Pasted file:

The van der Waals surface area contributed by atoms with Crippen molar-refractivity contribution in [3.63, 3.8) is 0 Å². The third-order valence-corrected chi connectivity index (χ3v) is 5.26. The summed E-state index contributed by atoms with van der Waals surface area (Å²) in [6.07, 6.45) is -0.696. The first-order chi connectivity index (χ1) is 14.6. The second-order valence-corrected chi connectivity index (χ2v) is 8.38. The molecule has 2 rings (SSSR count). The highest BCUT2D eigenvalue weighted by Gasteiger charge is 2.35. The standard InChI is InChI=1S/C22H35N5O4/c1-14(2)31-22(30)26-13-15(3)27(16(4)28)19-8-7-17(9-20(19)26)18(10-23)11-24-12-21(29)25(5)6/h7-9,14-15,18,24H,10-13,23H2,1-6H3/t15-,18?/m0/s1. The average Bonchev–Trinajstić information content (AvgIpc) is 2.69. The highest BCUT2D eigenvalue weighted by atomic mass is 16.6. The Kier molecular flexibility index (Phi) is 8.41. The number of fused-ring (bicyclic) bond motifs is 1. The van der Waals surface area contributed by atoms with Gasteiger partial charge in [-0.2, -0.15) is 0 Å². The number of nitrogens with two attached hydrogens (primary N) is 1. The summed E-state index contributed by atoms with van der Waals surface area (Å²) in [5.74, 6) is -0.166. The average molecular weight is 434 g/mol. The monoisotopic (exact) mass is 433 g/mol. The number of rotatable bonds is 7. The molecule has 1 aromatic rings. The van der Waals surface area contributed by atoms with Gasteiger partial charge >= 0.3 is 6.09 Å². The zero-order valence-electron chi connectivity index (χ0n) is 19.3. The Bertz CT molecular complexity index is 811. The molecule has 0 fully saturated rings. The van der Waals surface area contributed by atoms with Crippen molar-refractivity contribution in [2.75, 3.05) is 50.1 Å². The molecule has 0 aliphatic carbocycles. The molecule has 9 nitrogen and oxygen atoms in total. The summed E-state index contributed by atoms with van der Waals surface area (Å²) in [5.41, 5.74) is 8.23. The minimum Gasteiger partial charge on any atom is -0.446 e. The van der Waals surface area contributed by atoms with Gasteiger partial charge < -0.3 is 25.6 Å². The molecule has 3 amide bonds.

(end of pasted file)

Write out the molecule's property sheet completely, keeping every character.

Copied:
The van der Waals surface area contributed by atoms with Crippen molar-refractivity contribution in [3.63, 3.8) is 0 Å². The third-order valence-corrected chi connectivity index (χ3v) is 5.26. The summed E-state index contributed by atoms with van der Waals surface area (Å²) in [6.07, 6.45) is -0.696. The first-order chi connectivity index (χ1) is 14.6. The second-order valence-corrected chi connectivity index (χ2v) is 8.38. The molecule has 2 rings (SSSR count). The highest BCUT2D eigenvalue weighted by Gasteiger charge is 2.35. The standard InChI is InChI=1S/C22H35N5O4/c1-14(2)31-22(30)26-13-15(3)27(16(4)28)19-8-7-17(9-20(19)26)18(10-23)11-24-12-21(29)25(5)6/h7-9,14-15,18,24H,10-13,23H2,1-6H3/t15-,18?/m0/s1. The average Bonchev–Trinajstić information content (AvgIpc) is 2.69. The highest BCUT2D eigenvalue weighted by atomic mass is 16.6. The Kier molecular flexibility index (Phi) is 8.41. The number of fused-ring (bicyclic) bond motifs is 1. The van der Waals surface area contributed by atoms with Gasteiger partial charge in [-0.2, -0.15) is 0 Å². The number of nitrogens with two attached hydrogens (primary N) is 1. The summed E-state index contributed by atoms with van der Waals surface area (Å²) in [5.74, 6) is -0.166. The average molecular weight is 434 g/mol. The monoisotopic (exact) mass is 433 g/mol. The number of rotatable bonds is 7. The molecule has 1 aromatic rings. The van der Waals surface area contributed by atoms with Gasteiger partial charge >= 0.3 is 6.09 Å². The zero-order valence-electron chi connectivity index (χ0n) is 19.3. The Bertz CT molecular complexity index is 811. The molecule has 0 fully saturated rings. The van der Waals surface area contributed by atoms with Crippen molar-refractivity contribution in [2.75, 3.05) is 50.1 Å². The molecule has 0 aliphatic carbocycles. The molecule has 9 nitrogen and oxygen atoms in total. The summed E-state index contributed by atoms with van der Waals surface area (Å²) in [5.41, 5.74) is 8.23. The minimum Gasteiger partial charge on any atom is -0.446 e. The van der Waals surface area contributed by atoms with Gasteiger partial charge < -0.3 is 25.6 Å². The molecule has 3 amide bonds.